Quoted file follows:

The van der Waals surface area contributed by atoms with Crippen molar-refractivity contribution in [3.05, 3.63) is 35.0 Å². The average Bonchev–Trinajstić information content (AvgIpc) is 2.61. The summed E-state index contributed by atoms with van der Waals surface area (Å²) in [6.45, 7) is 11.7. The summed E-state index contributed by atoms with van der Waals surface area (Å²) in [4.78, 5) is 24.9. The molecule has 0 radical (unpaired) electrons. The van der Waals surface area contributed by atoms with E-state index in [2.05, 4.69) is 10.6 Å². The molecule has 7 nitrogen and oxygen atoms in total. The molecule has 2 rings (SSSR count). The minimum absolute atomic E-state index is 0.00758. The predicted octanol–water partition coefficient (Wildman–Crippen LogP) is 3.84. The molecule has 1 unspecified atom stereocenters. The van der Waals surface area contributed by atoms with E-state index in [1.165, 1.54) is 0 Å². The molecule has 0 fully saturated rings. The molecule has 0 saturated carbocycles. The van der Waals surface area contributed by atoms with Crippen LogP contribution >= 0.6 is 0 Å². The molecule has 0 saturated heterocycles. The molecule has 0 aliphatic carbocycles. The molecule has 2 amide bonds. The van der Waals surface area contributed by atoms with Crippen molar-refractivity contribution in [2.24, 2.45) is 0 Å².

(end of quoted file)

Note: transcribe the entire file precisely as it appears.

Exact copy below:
The van der Waals surface area contributed by atoms with Crippen molar-refractivity contribution in [3.05, 3.63) is 35.0 Å². The average Bonchev–Trinajstić information content (AvgIpc) is 2.61. The summed E-state index contributed by atoms with van der Waals surface area (Å²) in [6.45, 7) is 11.7. The summed E-state index contributed by atoms with van der Waals surface area (Å²) in [4.78, 5) is 24.9. The molecule has 0 radical (unpaired) electrons. The van der Waals surface area contributed by atoms with E-state index in [2.05, 4.69) is 10.6 Å². The molecule has 7 nitrogen and oxygen atoms in total. The molecule has 2 rings (SSSR count). The minimum absolute atomic E-state index is 0.00758. The predicted octanol–water partition coefficient (Wildman–Crippen LogP) is 3.84. The molecule has 1 unspecified atom stereocenters. The van der Waals surface area contributed by atoms with E-state index in [1.165, 1.54) is 0 Å². The molecule has 0 fully saturated rings. The molecule has 0 saturated carbocycles. The van der Waals surface area contributed by atoms with Crippen LogP contribution >= 0.6 is 0 Å². The molecule has 0 saturated heterocycles. The molecule has 0 aliphatic carbocycles. The molecule has 2 amide bonds. The van der Waals surface area contributed by atoms with Crippen molar-refractivity contribution in [2.24, 2.45) is 0 Å².